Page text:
This is your Treasure. This feeling is what you are looking for in your days when you take step 2.
2. Start the hunt
Before you go in for your next shift, open your journal and write down your intention to be on the lookout for this kind of a meaningful encounter and this feeling of satisfaction today. Writing it down takes it from a desire in your head into physical reality. The pen strokes on the paper reinforce your intention. They bring you back into control of your experience and take you out of the unconscious grip of Survival Mode.
Your intention might be as simple as this:
“I am open to and on the lookout for a satisfying interaction with a patient or staff member today.”
All it takes is one sentence before you go to work. Write it down. Say it out loud. Feel what it will feel like when you find that treasure. Close your journal and head in to work.
Notice what a difference this makes in your experience of the day.
"Power Tips" on next page
1. Release attachment
It is very important to release attachment. By that I mean don’t get attached to actually having that encounter today. Be on the lookout for it and don’t get attached to whether it happens or not.
If you don’t have that interaction today, set your intention again tomorrow. Here is why.
Just writing down your intention changes your focus and dramatically increases the chance of having that fun interaction . . . dramatically. You will never find treasure unless you are looking for it. The treasure is there when your intention is on finding it.
2. Close the loop
Journal about your experience at the end of the day. Sit down with the same journal for just 5 minutes at the end of your day and write down what happened around your intention today. How did it go? What treasure did you find and how did that feel? What treasure will you look for tomorrow and how will it feel when you find it?
3. Make being intentional an everyday habit
A large part of recovering from physician burnout is taking back control over you life and being more intentional about your actions and awareness. The Treasure Hunt process is just one example where you get clear on what you want and then go get it.
I encourage you to set an intention every day, even your days off.
On your next day off, decide what your one intention is for today. Perhaps it’s to be really present with your spouse/significant other or children or really enjoy yoga class or take a nap in the sun and completely let your cares fall away. When you set that intention, it is very likely to come true. All it takes is deciding what you want and writing it down in the early part of your day and then being open to your wish coming true.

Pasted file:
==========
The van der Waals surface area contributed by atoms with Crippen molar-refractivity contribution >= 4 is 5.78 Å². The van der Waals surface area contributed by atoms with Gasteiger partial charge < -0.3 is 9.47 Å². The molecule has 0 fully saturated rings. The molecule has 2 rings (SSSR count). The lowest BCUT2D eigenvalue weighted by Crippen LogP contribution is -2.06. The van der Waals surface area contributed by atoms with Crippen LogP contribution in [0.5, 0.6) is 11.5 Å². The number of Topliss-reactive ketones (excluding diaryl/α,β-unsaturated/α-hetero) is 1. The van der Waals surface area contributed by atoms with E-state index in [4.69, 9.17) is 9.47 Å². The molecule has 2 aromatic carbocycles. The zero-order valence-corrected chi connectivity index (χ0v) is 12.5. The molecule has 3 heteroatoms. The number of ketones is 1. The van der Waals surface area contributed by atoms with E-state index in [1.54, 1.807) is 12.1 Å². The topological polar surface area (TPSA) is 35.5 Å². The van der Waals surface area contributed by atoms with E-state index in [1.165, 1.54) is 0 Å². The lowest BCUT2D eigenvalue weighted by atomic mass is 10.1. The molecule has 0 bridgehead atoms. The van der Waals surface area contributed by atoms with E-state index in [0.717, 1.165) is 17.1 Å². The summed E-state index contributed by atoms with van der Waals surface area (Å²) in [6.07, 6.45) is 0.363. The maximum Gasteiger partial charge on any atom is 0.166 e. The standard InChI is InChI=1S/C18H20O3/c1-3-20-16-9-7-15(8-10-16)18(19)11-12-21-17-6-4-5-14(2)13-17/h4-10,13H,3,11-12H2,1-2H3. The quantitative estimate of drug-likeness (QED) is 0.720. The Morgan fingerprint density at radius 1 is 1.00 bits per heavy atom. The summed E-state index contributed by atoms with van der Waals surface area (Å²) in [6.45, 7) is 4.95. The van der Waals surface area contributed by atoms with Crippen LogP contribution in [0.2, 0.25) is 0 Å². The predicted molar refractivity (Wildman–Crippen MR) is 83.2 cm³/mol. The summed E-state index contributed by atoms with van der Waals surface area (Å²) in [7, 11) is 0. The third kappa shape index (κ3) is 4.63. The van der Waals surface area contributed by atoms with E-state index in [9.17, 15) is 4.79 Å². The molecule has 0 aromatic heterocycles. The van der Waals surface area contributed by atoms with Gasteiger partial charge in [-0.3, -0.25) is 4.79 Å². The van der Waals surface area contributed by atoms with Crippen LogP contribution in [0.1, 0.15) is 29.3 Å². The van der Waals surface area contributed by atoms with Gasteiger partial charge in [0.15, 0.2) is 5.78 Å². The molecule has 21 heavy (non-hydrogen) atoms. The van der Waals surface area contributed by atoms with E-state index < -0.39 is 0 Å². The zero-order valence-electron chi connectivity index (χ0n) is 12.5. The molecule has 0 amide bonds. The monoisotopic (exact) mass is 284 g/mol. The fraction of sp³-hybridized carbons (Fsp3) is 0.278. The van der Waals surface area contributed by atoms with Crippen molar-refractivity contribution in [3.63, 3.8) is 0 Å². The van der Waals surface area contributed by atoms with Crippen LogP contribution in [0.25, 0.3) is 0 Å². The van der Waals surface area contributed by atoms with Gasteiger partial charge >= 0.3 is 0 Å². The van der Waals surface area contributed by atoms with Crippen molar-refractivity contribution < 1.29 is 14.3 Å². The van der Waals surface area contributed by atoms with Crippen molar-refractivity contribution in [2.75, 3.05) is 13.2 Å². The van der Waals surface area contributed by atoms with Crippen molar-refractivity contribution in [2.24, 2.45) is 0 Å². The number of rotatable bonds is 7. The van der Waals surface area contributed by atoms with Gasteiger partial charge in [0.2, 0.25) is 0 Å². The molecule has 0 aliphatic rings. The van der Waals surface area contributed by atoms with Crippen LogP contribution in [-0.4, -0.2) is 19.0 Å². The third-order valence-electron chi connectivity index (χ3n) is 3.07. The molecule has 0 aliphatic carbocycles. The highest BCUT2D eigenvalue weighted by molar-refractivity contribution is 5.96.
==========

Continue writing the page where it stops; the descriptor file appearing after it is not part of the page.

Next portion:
4. Enroll your team
Ask your team members what their favorite patient encounter in the past month was. You may not know what they enjoy most about their job at this point. Tell them about the Treasure Hunt and encourage them to journal their intention. Share your stories of treasure in your days and encourage them to share theirs. This simple change can make a huge difference in your work environment for everyone on the team.
The Treasure Hunt triggers your turnaround
As you read the description of Survival Mode above, did that feel familiar? The Treasure Hunt is one of the ways to stop the downward spiral and begin to find peace, joy, and fulfillment in your practice again. It does not make the hassles go away-that is another topic for another day and there are hundreds of ways to improve your practice efficiency. Today we are talking about your intention, your awareness, and your experience of your day. This article is about who you are being in your practice and your life.
Take the 5-day challenge
I know intention journaling will fundamentally change your experience of your days-on and off-when you take it on as a habit. I challenge you to take it on for your next 5 days at work and see what a difference it makes for you. The steps are outlined above. I encourage you to release attachment and close the loop by journaling in the evening too. Do this for just 5 days. Then you decide whether you want to make it a habit. Enjoy.
Dike Drummond, MD, is a family physician, executive coach, and creator of the Burnout Prevention MATRIX Free Report, with over 117 different ways physicians and organizations can lower stress and prevent burnout. He provides stress management, burnout prevention, physician wellness and engagement coaching, and consulting through his Web site, The Happy MD.